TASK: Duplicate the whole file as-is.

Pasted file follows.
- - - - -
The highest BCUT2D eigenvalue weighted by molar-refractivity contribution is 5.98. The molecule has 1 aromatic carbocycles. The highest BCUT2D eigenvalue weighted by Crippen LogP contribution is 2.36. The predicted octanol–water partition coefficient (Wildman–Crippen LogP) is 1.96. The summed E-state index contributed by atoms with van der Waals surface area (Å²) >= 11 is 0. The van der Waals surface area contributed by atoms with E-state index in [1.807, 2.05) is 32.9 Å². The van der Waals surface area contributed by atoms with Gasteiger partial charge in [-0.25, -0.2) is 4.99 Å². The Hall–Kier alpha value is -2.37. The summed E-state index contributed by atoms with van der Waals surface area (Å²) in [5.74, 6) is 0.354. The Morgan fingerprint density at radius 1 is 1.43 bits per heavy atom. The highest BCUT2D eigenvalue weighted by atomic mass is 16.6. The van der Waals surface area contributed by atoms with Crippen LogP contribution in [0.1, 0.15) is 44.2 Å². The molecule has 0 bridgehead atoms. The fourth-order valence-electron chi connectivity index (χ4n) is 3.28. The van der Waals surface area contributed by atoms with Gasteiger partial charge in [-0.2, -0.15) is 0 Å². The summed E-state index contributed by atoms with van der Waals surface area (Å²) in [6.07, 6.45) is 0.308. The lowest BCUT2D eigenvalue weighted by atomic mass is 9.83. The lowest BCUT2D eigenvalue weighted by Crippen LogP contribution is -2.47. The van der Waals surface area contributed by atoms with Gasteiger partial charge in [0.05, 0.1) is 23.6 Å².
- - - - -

The highest BCUT2D eigenvalue weighted by molar-refractivity contribution is 5.98. The molecule has 1 aromatic carbocycles. The highest BCUT2D eigenvalue weighted by Crippen LogP contribution is 2.36. The predicted octanol–water partition coefficient (Wildman–Crippen LogP) is 1.96. The summed E-state index contributed by atoms with van der Waals surface area (Å²) >= 11 is 0. The van der Waals surface area contributed by atoms with E-state index in [1.807, 2.05) is 32.9 Å². The van der Waals surface area contributed by atoms with Gasteiger partial charge in [-0.25, -0.2) is 4.99 Å². The Hall–Kier alpha value is -2.37. The summed E-state index contributed by atoms with van der Waals surface area (Å²) in [5.74, 6) is 0.354. The Morgan fingerprint density at radius 1 is 1.43 bits per heavy atom. The highest BCUT2D eigenvalue weighted by atomic mass is 16.6. The van der Waals surface area contributed by atoms with Crippen LogP contribution in [0.1, 0.15) is 44.2 Å². The molecule has 0 bridgehead atoms. The fourth-order valence-electron chi connectivity index (χ4n) is 3.28. The van der Waals surface area contributed by atoms with Gasteiger partial charge in [-0.2, -0.15) is 0 Å². The summed E-state index contributed by atoms with van der Waals surface area (Å²) in [6.07, 6.45) is 0.308. The lowest BCUT2D eigenvalue weighted by atomic mass is 9.83. The lowest BCUT2D eigenvalue weighted by Crippen LogP contribution is -2.47. The van der Waals surface area contributed by atoms with Gasteiger partial charge in [0.05, 0.1) is 23.6 Å².